On May 25 of this year the General Data Protection Regulation will go into effect. Established in April of last year, GDPR is a landmark reorganization of Europe’s approach to digital information. Once it kicks in, it will require technology companies across the globe to rethink the way they do business.
In this blog post, we address a few common questions that we’ve gotten from our customers.
Will GDPR affect my business?
The way the law is written, GDPR will gather all European Union member countries under a single set of rules. These rules will apply to any data controller, data processor or data subject. This means that if your company deals in data, and a single one or zero of that data is sourced from someone living in the EU, you will need to be GDPR compliant.
Note: as of this writing, the United Kingdom is still considered a member of the EU as 2016’s “Brexit” decision has not yet gone into full, legal implementation.
Where Are the Most Likely Violations of GDPR Going to Come From?
The most common GDPR violations today are likely to be the improper privacy protection of user data, an inability to fully comply with “the right to be forgotten” and the improper and non-transparent usage of private data.
GDPR compliance means ensuring that your organization is capable of completely erasing any customer data and/or providing him or her with a dossier of the data you have collected on them upon request.
The way you use acquired data will also be scrutinized for GDPR violations. For example, digital assets like IP addresses and other pseudo-anonymized personal data can now only be obtained if a user specifically agrees to opt in.
What are the Biggest Challenges with Data Management for GDPR?
Non-compliance can happen because of implementation challenges. Historically, data has been collected and stored in a large number of fragmented systems that likely were not been designed this new privacy functionality in mind.
For example, a company might have multiple separate applications or products that were each developed independently by different teams with very little centralized governance. It’s very possible in these scattered systems that at least a portion of this organization’s data repositories have gone without proper documentation or regulatory oversight. In some cases, data may also be redundant and hard to spot without proper tracking methods.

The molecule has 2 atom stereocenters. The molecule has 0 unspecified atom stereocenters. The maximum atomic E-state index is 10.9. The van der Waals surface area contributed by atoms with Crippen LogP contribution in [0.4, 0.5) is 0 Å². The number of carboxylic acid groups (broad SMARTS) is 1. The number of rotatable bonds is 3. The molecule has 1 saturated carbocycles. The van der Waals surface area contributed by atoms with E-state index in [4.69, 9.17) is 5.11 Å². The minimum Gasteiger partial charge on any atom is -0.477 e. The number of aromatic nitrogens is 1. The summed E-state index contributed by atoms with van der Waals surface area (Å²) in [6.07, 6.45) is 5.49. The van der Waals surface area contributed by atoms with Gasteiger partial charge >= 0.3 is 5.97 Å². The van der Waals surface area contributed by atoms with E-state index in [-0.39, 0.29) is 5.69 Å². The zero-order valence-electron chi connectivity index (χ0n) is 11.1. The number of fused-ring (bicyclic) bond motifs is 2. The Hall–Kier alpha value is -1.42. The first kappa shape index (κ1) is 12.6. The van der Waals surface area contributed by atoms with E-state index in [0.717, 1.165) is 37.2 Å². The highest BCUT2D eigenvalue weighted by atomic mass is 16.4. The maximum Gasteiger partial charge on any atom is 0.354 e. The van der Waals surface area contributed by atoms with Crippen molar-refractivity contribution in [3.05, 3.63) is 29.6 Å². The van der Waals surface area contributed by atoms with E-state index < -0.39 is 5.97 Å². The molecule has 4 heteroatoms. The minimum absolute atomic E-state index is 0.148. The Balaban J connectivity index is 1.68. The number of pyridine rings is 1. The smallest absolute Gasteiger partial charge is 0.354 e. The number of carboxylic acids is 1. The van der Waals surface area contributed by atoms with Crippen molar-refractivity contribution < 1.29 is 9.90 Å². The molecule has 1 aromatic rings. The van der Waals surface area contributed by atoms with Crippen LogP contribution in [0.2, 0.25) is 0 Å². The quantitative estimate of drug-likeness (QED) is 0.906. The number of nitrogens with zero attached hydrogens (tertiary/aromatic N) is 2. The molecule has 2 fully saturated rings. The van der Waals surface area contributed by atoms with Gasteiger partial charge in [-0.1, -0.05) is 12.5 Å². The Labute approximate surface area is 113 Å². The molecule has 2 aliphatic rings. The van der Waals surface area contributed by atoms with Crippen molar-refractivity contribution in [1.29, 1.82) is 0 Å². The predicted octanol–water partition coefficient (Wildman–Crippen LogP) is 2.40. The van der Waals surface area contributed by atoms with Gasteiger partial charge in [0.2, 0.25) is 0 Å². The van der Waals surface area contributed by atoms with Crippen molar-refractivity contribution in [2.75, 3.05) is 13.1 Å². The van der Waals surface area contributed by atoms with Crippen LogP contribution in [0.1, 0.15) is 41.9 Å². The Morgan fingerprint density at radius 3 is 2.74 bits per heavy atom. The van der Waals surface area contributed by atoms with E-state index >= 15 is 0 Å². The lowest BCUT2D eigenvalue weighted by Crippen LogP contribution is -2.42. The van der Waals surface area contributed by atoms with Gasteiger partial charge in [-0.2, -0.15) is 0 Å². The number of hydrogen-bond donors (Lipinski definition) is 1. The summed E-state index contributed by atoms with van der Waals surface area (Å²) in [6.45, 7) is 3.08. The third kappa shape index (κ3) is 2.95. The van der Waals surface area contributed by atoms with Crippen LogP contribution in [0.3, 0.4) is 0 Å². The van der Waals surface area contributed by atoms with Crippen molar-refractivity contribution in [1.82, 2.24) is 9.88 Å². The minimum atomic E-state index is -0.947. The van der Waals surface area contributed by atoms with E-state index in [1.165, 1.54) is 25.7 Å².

What Makes GDPR Data Controls Challenging to Achieve?
Most traditional environments lack the automation, governance tools and security assessment report tools that prevent human error. This can lead to non-compliance with no malicious intent.
Fully automated GDPR compliance integration can take months, or even years to implement fully. Until then the process has to be managed manually.
For example, you may have teams that need to access multiple systems in order to collect individual data and deliver it to a requesting user or delete it upon request. Understanding, coordinating and executing a request like that is a significant time commitment for an un-automated organization.
What are The Penalties for Violating GDPR?
The penalties associated with GDPR violations are steep and there are different ways to interpret some of the regulations. This sort of enforceable ambiguity makes it vitally important that you stay vigilant in your compliance to prevent any nasty surprises.
Consider the following. Say your company fails to provide notification reports to individuals affected by a breach within the allotted 72-hours. If detected, this could incur a penalty of up to 2% of the company’s entire annual worldwide revenue, or €10 million, whichever is higher.
Alternatively, failing to comply with the GDPR regulations regarding data privacy, private data collection without explicit consent, the deletion of private records, providing collected data to users within 30 days, or the transference of data without consent could lead to a penalty of up to 4% of your company’s annual worldwide revenue, or €20 million, whichever is higher.
Conclusion: Start Preparing Today
The requirements of GDPR are substantial and the penalties for non-compliance are severe. It is therefore vital that organizations get prepared through automation, system evaluation and employee education. The Dome9 Compliance Engine offers a powerful automation framework for assessing and managing compliance with regulatory standards as well as custom security governance requirements around data and infrastructure in cloud environments.
Dome9 is planning to announce more GDPR specific products very soon. Contact us today to find out more.
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